Registration Now Open for Invisible Hands: Reassessing the History of Work 16th-18th May 2018

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Invisible Hands: Reassessing the History of Work

Kelvinhall, 16th-18th May 2018 

Registration is open here: Invisible Hands.

The draft programme is available here: Invisible Hands Draft Programme 2018.

It is becoming increasingly clear that attending to the relationship between gender and work demands a fundamental reassessment of the very nature of economic performance, rather than the simple addition of women to existing accounts of economic continuity and change. This conference is designed to foster interdisciplinary and comparative discussion of the insights that gender analysis and feminist economics can bring to the history of work, and the relationship of gendered divisions of labour to economic performance more generally.

The conference will feature plenary lectures from Prof. Jane Humphries (University of Oxford) and Prof. Merry Wiesner-Hanks (University of Wisconsin-Milwaukee).

It will be hosted by the Centre for Gender History at the University of Glasgow, and marks the culmination of the activities of an International Network funded by the Leverhulme Trust on ‘Producing Change: Gender and Work in Early Modern Europe’. Bringing together Partners from the Universities of Cambridge, Glasgow, Leiden, Rouen, Uppsala and the Universidad Autónoma de Barcelona, the Network has been designed to seize a timely opporunity to foster collaborative and comparative research on the multi-lateral character of both women and men’s work; to reconceptualise economic activity; and to reassess the dynamics of economic change.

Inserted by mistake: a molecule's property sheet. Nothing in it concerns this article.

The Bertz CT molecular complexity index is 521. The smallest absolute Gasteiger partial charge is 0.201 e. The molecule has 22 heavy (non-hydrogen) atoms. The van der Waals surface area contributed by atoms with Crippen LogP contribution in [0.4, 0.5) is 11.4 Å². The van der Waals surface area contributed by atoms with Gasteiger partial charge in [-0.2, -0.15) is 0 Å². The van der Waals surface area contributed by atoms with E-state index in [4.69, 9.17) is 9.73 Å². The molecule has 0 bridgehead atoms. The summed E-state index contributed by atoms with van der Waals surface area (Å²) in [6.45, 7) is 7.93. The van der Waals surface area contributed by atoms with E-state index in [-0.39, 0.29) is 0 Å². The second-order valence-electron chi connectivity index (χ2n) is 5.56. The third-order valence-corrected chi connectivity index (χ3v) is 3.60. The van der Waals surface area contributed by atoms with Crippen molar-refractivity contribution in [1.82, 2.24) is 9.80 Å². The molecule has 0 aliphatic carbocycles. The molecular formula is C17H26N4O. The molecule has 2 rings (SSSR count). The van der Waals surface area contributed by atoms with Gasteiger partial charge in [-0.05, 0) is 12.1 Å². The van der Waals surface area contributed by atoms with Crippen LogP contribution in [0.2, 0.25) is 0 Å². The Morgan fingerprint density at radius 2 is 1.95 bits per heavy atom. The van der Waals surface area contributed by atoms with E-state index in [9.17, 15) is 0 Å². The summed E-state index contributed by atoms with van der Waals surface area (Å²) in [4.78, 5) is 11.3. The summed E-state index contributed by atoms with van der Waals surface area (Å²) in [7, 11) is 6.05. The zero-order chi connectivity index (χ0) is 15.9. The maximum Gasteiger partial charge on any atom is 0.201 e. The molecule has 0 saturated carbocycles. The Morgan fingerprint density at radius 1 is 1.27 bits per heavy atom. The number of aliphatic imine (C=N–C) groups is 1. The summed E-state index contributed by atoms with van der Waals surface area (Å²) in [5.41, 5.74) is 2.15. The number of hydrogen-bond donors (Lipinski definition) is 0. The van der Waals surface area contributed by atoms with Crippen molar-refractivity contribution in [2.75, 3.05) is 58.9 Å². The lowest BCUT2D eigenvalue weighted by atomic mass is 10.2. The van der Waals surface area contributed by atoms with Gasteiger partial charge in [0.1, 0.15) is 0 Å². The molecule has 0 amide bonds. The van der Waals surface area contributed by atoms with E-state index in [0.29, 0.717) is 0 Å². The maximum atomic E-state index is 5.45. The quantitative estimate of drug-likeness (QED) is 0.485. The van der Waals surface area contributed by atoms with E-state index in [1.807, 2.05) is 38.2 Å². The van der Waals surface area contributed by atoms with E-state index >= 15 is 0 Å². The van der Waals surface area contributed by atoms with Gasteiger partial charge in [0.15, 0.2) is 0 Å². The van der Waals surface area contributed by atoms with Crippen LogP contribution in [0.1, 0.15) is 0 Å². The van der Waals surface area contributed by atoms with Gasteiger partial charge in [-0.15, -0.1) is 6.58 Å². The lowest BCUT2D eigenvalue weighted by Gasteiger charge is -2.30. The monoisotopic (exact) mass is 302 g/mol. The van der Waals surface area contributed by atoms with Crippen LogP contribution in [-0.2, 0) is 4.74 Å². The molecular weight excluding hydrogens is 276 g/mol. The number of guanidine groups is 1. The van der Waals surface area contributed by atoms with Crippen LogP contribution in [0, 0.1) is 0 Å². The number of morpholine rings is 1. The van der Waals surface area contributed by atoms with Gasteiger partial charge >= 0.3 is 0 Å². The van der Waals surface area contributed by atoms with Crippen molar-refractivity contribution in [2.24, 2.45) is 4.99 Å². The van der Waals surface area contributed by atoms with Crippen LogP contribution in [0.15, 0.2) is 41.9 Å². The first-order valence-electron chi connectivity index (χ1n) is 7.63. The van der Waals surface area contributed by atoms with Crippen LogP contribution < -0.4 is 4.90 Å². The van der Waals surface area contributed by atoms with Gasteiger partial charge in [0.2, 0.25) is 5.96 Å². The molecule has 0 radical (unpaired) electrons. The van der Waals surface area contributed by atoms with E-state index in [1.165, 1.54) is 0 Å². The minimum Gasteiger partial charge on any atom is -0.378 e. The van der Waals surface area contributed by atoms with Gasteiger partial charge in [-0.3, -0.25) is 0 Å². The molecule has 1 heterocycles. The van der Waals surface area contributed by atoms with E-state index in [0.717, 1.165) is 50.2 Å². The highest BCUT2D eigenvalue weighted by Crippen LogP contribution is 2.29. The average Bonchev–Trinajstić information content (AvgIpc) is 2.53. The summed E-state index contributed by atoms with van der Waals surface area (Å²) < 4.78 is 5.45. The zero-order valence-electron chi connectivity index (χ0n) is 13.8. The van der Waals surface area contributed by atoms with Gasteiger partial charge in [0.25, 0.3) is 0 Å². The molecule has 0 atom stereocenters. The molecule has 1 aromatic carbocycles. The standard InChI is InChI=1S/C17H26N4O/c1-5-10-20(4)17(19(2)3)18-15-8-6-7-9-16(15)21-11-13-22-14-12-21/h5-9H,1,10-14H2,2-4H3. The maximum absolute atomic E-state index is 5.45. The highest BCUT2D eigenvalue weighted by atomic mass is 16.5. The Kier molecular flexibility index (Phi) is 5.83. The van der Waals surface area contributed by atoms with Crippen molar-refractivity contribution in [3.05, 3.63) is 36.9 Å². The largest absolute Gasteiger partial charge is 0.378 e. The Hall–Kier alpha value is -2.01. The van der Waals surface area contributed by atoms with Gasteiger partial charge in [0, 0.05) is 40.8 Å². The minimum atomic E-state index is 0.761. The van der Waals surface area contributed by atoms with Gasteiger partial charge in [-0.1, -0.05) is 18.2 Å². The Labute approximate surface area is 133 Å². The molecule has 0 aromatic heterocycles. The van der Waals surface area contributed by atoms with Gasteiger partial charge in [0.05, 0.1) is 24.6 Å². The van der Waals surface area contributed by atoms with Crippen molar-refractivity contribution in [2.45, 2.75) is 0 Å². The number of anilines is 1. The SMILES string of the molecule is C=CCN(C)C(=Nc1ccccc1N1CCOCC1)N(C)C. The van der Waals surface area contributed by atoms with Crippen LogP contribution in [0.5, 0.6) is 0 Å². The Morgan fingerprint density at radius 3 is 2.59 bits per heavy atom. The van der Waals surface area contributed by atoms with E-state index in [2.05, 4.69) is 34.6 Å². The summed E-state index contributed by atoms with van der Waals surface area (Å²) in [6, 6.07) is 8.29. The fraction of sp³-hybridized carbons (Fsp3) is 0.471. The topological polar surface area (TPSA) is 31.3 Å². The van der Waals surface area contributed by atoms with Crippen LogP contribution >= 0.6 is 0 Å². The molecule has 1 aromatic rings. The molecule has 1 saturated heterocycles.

The conference will bring together scholars from across disciplines to discuss the conceptual foundations for the study of gender and work (broadly and inclusively defined); to establish methodological guidelines for the assessment work in relation to measures of economic performance; and to re-evaluate the meta-narratives that historians have used to approach economic change over time, not least in relation to a preoccupation with growth as the measure of development.

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